theguineveresDOMET, Sarah. The Guineveres. 352p. ebook available. Flatiron. Oct. 2016. Tr $25.99. ISBN 9781250086617. Four teenagers, each named Guinevere, find themselves under the strict guidance of the nuns at Our Lady of Perpetual Adoration. Although they share a common name, Gwen, Ginny, Win, and Vere all have different and equally heartbreaking reasons for coming to live at the convent. The girls are guided by the dogmatic and controlling Sister Fran and the spiritually inept Father James. Sent to the convent’s convalescent wing as punishment, the young women must take care of five unidentified and comatose soldiers. When one of the soldiers awakens and another girl is sent home with him to help with his recovery, each friend imagines a future with “her” soldier outside the constraints of the religious community. The Guineveres (as the girls call themselves) navigate the liminal spaces between childhood and adulthood, and faith and skepticism through the lens of broken families and intense friendships. Although those used to quick beach reads might find the pace slow, Domet’s debut will lure readers in with well-developed characters, rich language, and small miracles. VERDICT Recommended for students who are looking for weighty romance novels.–Krystina Kelley, Belle Valley School, Belleville, IL smokeandmirrorsGRIFFITHS, Elly. Smoke and Mirrors. 352p. (Magic Men Mysteries: Bk. 2). ebook available. HMH. Oct. 2016. Tr $25. ISBN 9780544527959. Tweens Annie and Mark are missing, and DI Edgar Stephens is charged with leading the search in Brighton, England, in the winter of 1951. It is just before Christmas, and that means pantomime play season in England. The “panto” plays are intertwined with the grim fairy tales that young Annie writes and stages in a lonely neighbor’s garage. The girl has been mentored by her primary school teacher, and she enlists the help of her many brothers and sisters and her best friend Mark, who shares a working-class upbringing. It’s lucky for DI Stephens that it is play season, because that means his close friend from the war, magician Max Mephisto, is in town performing. Though very different, Max and Edgar forged a tight friendship during World War II, when they were assigned as “Magic Men” in a covert operation. There are so many trails to follow and so many possible suspects, and as time runs out for the missing children, another victim emerges. While the British colloquialisms about the “panto” will be new to American readers, the focus on child victims; the dark, fairy-tale aspects; and the engaging characters will draw students into this second in the series. Hand this one to fans of Mary Higgins Clark. VERDICT An excellent addition to larger mystery collections.–Jake Pettit, Enka Schools, Istanbul, Turkey manwhosavedredstarHOUGH, Robert. The Man Who Saved Henry Morgan. 304p. ebook available. Anansi. May 2016. pap. $15.95. ISBN 9781770899452. Twenty-year-old Benny Wand stands before the judge with 10 seconds to decide: Newgate prison or deportment to Jamaica. Jamaica it is, and he is off to the town of Port Royal to start over. Arriving with nothing but the clothes on his back, Benny continues the life that got him arrested: conning money by playing chess. He lives in the back alleys of Port Royal until the infamous privateer Henry Morgan takes him on as a crew member, and they head out on a raid. Surviving high seas, jungle, and heat, Benny perseveres and, at a crucial moment, realizes that their strategy is wrong. The young man attracts the attention of Henry Morgan, and an unlikely friendship ensues as Morgan, an expert chess player himself, compels Benny to join him regularly in a game. Unable to beat Benny, Morgan recognizes him as a master strategist and relies upon him for tactical insight. The protagonist revels in the attention but becomes increasingly concerned as his inherent belief in the goodness of humanity collides with the growing sordidness of their raids and Morgan’s deteriorating health and sanity. Sophisticated teens will appreciate this excellent tale. The sights, sounds, and smells of 1600s Jamaica come alive through Benny’s eyes. Chess players, privateers, prostitutes, gamblers, and the upper crust create the rich environment in which Benny lives while searching for meaning in his life. VERDICT Chess, history, and the art of the con mingle to create a top-notch tale that many mature teens will enjoy.–Connie Williams, Petaluma High School, CA chasingMORGAN, Robert. Chasing the North Star. 320p. ebook available. Algonquin. Apr. 2016. Tr $25.95. ISBN 9781565126275. Jonah becomes a runaway slave on his 18th birthday after his master whips him for supposedly stealing a book. Jonah, who secretly knows how to read, has learned about freedom in the North. His journey from a plantation in South Carolina to freedom in upstate New York is harrowing to put it mildly. In moments of true suspense, this historical novel becomes a page-turner. Along the way, Jonah meets Angel, another runaway slave, and tries repeatedly to leave her behind. Aptly named, this character is an angel of sorts for him, though Jonah also finds her to be a hindrance. Angel’s escape highlights a woman’s perspective and reveals another layer of discrimination. The two characters provide first-person accounts at different points, and the author’s decision to weave these two viewpoints offers readers a full sense of the characters. Young adults will identify with Jonah as he questions this racist system, all the while trying to find some hope in humanity. His odyssey moves him closer to freedom, but he also discovers his life’s meaning and a passion for life. VERDICT A much-needed addition to high school libraries.–April Sanders, Spring Hill College, Mobile, AL justoneTAYLOR, Jodi. Just One Damned Thing After Another. 348p. (Chronicles of St. Mary's: Bk. 1). ebook available. Night Shade. Jun. 2016. pap. $12.99. ISBN 9781597808682. St. Mary’s Institute of Historical Research is not your average research facility. Which is all right, because Dr. Madeleine Maxwell thrives on the unusual, especially if it’s ancient history. Madeleine knows it’s her kind of place. She is thrilled when she learns that the institute studies “historical events in contemporary time.” In other words, it has time machines. Styled as innocuous stone huts, the time travel pods come complete with a kettle for afternoon tea, without which apparently historians can’t function. Going back in time is fraught with hazards, from rampaging T. rexes to rioting medieval peasants, not to mention nefarious humans. The heroine finds herself in impossible situations almost from the minute she steps out the door in the morning. Teens will love the protagonist’s irreverence toward authority, quick wit, and penchant for trouble. She meets day-to-day and historical challenges with riotous aplomb. Though one of only a few women at the institute, Madeleine more than holds her own. And when she is exiled, her circumstances and despair are so well portrayed that readers practically experience them along with her, hoping against hope that all is not lost. VERDICT This clever and audacious tale will leave readers clamoring for more. Fortunately, there are more books in the series. For fans of historical fiction or science fiction.–Gretchen Crowley, Alexandria City Public Libraries, VA smokeVYLETA, Dan. Smoke. 448p. ebook available. Doubleday. May 2016. Tr $27.95. ISBN 9780385540162. Set in an alternate Victorian England, this novel opens with a late-night bullying scene in a boys' boarding school à la Robert Cormier or Charles Dickens. But over several hundred pages, the narrative develops into a story of three teenage friends on a mission to save the world from destruction by deranged adults, all while negotiating their own love triangle and questioning everything they've ever been told about the Smoke that streaks or puffs or billows out of people who lose self-control in their world. The religious and philosophical beliefs surrounding Smoke, the physical phenomenon of it, and its relatively short history in this England don't all quite hang together in terms of world-building, but most readers won't care, because the grubby mystery of Smoke is intriguing. Teens will find themselves wondering what makes humans human. The lush yet accessible writing style is irresistibly engaging. Most important, the three friends—a cheerfully privileged yet compassionate earl's heir, a mad scientist's haughty daughter, and a possibly cursed, ruthlessly honest orphan boy—are a heartbreaking, heartwarming pleasure to root for. This thick volume satisfies on its own, but a sequel would be welcome, too. VERDICT Give this to fans of either historical fiction or dystopian fiction who want to read a bit outside their comfort zone.–Hope Baugh, Carmel Clay Public Library, Carmel, IN anotherbrooklynredstarWOODSON, Jacqueline. Another Brooklyn. 192p.  ebook available. HarperCollins/Amistad. Aug. 2016. Tr $22.99. ISBN 9780062359988. Woodson brings us August, a first-person narrator akin to her own remembered self in her verse memoir for young people, Brown Girl Dreaming. In this novel, though, rather than focusing on how childhood foments a writer’s impulse, the author operates dual lenses in relating another brown girl’s experiences becoming a woman in 1970s Brooklyn. August’s voice shifts easily from a wide-angled adult perspective as she returns to Brooklyn after 20 years for her father’s funeral into a telephoto clarity as she recalls her first sight of a magically joyful trio of neighborhood girls from the window of the third-floor apartment her father forbade her to leave when the family moved from their rural Tennessee home. The adult August’s fierce remembrance makes poignant the isolation and novelty of a city life she must enter motherless, so desperate to be the fourth fast friend, to make a perfect quartet of the three who dazzle and need her. The solemn refrains in this poeticized prose sound like the changing colors and cadences of the borough; her family’s imperfect conversion to Islam, including August’s work to resolve her denial of her mother’s loss with a hijab-clad therapist; and the alluring yet dangerous navigation of the waters of girlhood toward the depths of sexual maturity. Teens of the searching sort, particularly those who have read the author’s works for younger readers, may find this offering evocative of what school reunions can reveal: the talented may fly too high in fame, the privileged may not always embrace their advantage, and some raise themselves up and out while others are lost to obscurity. In the character of August, Woodson brings tidbits of research on the funeral practices of world cultures to bear on this keen examination of her Brooklyn in its many incarnations. VERDICT Something to savor for the nearly grown who have acquired a taste for the complexly bittersweet flavor of memory.–Suzanne Gordon, Lanier High School, Gwinnett County, GA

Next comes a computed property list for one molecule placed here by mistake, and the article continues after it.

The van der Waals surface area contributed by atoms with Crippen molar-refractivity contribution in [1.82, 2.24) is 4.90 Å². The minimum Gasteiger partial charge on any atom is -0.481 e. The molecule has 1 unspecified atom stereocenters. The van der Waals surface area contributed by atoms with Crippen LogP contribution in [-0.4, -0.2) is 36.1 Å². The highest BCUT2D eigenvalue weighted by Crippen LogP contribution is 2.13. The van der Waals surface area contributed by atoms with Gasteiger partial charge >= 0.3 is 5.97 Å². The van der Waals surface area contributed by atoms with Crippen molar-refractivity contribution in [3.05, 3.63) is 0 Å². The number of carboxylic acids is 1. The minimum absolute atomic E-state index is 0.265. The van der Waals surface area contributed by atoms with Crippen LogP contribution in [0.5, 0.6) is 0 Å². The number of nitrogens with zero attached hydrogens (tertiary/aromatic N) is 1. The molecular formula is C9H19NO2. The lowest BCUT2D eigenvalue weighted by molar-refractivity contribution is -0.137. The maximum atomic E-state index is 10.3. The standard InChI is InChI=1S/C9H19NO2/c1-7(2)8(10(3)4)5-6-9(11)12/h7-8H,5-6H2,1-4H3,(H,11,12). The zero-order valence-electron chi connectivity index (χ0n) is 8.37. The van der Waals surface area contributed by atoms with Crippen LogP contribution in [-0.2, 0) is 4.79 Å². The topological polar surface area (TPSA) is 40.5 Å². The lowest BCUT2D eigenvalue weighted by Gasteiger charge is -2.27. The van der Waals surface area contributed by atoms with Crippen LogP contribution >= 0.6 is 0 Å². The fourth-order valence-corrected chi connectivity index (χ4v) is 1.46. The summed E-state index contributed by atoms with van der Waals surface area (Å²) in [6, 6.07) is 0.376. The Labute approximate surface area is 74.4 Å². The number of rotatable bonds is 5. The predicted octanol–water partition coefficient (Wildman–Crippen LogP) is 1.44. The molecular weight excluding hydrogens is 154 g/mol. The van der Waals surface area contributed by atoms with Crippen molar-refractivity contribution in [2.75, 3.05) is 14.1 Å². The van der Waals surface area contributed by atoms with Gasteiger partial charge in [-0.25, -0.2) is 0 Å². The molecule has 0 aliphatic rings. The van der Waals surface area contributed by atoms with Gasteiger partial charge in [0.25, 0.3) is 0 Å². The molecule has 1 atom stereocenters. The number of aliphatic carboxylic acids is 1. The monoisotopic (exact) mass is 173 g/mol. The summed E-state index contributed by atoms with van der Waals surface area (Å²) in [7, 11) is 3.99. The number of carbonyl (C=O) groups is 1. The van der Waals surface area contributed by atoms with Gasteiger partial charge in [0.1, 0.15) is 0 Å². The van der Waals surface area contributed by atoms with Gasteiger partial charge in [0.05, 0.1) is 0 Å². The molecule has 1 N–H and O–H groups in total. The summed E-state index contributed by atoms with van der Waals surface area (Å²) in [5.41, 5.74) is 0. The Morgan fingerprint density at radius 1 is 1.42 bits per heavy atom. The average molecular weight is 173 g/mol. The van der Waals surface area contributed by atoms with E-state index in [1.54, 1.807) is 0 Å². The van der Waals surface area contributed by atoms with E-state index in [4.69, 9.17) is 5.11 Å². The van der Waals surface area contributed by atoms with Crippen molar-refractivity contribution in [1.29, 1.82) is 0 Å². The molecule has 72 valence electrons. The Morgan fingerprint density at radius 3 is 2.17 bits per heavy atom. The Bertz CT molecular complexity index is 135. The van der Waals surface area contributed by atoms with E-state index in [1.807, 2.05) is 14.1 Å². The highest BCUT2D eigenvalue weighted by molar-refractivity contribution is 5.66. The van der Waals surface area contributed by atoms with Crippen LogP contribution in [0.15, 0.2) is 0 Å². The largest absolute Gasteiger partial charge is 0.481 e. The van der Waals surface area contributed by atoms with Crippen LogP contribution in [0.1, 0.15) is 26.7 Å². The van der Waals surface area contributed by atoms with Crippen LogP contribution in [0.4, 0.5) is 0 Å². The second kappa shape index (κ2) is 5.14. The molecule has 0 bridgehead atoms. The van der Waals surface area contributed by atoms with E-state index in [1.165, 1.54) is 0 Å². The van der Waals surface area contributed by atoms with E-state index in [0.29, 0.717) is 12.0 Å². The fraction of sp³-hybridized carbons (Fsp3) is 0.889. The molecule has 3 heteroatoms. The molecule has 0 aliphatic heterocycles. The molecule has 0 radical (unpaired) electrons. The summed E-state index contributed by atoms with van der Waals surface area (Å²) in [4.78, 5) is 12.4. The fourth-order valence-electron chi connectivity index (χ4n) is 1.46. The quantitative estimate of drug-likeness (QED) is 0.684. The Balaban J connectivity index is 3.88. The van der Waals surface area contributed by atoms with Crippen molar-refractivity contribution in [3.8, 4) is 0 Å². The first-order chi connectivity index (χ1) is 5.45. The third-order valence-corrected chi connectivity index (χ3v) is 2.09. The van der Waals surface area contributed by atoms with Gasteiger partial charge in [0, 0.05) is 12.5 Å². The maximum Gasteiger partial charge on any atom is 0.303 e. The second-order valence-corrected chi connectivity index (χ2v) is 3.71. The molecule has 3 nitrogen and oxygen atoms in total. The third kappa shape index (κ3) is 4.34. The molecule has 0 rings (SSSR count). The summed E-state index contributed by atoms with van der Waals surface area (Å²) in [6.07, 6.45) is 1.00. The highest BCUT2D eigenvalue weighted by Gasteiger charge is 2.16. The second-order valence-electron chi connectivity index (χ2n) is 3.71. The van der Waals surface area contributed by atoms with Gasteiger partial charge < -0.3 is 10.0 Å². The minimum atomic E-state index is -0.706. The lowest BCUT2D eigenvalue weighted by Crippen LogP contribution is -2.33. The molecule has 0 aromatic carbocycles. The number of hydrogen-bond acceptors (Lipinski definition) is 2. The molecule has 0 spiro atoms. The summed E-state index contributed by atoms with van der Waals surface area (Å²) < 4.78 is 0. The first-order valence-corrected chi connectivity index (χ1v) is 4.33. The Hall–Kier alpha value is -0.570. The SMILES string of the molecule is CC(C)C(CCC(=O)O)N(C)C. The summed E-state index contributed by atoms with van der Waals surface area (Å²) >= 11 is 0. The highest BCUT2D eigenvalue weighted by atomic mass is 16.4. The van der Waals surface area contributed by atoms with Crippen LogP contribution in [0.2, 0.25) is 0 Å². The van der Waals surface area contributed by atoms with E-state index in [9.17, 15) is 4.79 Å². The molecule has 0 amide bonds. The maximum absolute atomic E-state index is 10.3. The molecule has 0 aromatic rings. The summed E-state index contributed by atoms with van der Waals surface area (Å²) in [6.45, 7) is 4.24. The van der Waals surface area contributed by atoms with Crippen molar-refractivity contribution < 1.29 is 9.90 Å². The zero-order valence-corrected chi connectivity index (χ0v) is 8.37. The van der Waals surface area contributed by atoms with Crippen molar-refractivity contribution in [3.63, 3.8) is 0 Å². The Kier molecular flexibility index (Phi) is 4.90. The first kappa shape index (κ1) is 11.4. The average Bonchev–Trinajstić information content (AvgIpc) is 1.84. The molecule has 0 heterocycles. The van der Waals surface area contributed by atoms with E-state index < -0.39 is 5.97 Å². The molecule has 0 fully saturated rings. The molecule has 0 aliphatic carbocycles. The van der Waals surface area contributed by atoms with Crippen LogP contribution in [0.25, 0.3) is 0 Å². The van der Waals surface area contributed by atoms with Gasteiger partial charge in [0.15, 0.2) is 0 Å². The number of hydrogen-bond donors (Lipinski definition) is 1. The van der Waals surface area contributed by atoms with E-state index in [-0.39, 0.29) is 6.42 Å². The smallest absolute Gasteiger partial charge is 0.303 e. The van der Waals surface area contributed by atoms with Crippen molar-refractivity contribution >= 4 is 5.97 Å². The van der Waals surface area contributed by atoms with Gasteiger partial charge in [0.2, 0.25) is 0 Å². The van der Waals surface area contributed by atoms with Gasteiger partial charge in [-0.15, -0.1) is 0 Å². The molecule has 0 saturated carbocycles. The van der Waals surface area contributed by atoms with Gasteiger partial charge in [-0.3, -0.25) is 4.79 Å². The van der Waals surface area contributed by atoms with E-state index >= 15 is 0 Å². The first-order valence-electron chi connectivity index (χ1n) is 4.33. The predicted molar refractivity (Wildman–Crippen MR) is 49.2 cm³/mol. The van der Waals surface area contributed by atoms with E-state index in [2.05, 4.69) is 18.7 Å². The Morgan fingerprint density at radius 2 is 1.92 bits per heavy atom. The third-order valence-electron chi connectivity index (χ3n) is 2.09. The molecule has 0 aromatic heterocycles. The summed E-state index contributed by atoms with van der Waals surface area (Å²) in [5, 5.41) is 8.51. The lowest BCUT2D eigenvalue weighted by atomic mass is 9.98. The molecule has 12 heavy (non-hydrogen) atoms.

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Cheryl Carpinello

As a retired teacher and author of historical fiction for reluctant readers, I've thrilled to see these recommendations in Historical Fiction for high schoolers. Thanks!

Posted : Sep 29, 2016 06:42